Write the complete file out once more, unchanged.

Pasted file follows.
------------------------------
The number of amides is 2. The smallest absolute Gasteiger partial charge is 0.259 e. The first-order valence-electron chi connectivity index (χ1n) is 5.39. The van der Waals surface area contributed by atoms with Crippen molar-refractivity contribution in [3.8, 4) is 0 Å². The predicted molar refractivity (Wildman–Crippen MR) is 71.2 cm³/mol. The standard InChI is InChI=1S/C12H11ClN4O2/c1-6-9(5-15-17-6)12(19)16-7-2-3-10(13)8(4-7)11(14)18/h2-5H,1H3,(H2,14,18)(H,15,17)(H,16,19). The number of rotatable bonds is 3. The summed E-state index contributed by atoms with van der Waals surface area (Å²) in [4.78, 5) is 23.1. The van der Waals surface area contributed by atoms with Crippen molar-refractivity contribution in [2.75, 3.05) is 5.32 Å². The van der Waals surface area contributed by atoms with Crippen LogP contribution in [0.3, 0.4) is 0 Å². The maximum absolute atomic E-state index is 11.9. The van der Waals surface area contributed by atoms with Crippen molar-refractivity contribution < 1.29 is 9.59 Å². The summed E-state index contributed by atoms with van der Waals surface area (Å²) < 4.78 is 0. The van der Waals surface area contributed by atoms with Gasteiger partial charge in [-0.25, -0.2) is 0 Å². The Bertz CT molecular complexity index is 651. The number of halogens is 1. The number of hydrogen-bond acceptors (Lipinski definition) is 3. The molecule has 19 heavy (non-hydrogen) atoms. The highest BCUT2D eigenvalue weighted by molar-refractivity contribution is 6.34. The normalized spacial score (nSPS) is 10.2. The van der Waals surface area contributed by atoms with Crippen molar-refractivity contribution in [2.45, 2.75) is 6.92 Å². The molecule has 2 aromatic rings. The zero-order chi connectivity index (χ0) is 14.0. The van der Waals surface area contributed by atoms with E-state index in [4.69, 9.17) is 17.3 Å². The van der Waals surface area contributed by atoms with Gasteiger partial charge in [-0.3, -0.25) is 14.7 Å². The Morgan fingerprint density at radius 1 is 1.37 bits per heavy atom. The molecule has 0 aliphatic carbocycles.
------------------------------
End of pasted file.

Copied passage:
The number of amides is 2. The smallest absolute Gasteiger partial charge is 0.259 e. The first-order valence-electron chi connectivity index (χ1n) is 5.39. The van der Waals surface area contributed by atoms with Crippen molar-refractivity contribution in [3.8, 4) is 0 Å². The predicted molar refractivity (Wildman–Crippen MR) is 71.2 cm³/mol. The standard InChI is InChI=1S/C12H11ClN4O2/c1-6-9(5-15-17-6)12(19)16-7-2-3-10(13)8(4-7)11(14)18/h2-5H,1H3,(H2,14,18)(H,15,17)(H,16,19). The number of rotatable bonds is 3. The summed E-state index contributed by atoms with van der Waals surface area (Å²) in [4.78, 5) is 23.1. The van der Waals surface area contributed by atoms with Crippen molar-refractivity contribution in [2.75, 3.05) is 5.32 Å². The van der Waals surface area contributed by atoms with Crippen LogP contribution in [0.3, 0.4) is 0 Å². The maximum absolute atomic E-state index is 11.9. The van der Waals surface area contributed by atoms with Crippen molar-refractivity contribution < 1.29 is 9.59 Å². The summed E-state index contributed by atoms with van der Waals surface area (Å²) < 4.78 is 0. The van der Waals surface area contributed by atoms with Gasteiger partial charge in [-0.25, -0.2) is 0 Å². The Bertz CT molecular complexity index is 651. The number of halogens is 1. The number of hydrogen-bond acceptors (Lipinski definition) is 3. The molecule has 19 heavy (non-hydrogen) atoms. The highest BCUT2D eigenvalue weighted by molar-refractivity contribution is 6.34. The normalized spacial score (nSPS) is 10.2. The van der Waals surface area contributed by atoms with Crippen molar-refractivity contribution in [2.45, 2.75) is 6.92 Å². The molecule has 2 aromatic rings. The zero-order chi connectivity index (χ0) is 14.0. The van der Waals surface area contributed by atoms with E-state index in [4.69, 9.17) is 17.3 Å². The van der Waals surface area contributed by atoms with Gasteiger partial charge in [-0.3, -0.25) is 14.7 Å². The Morgan fingerprint density at radius 1 is 1.37 bits per heavy atom. The molecule has 0 aliphatic carbocycles.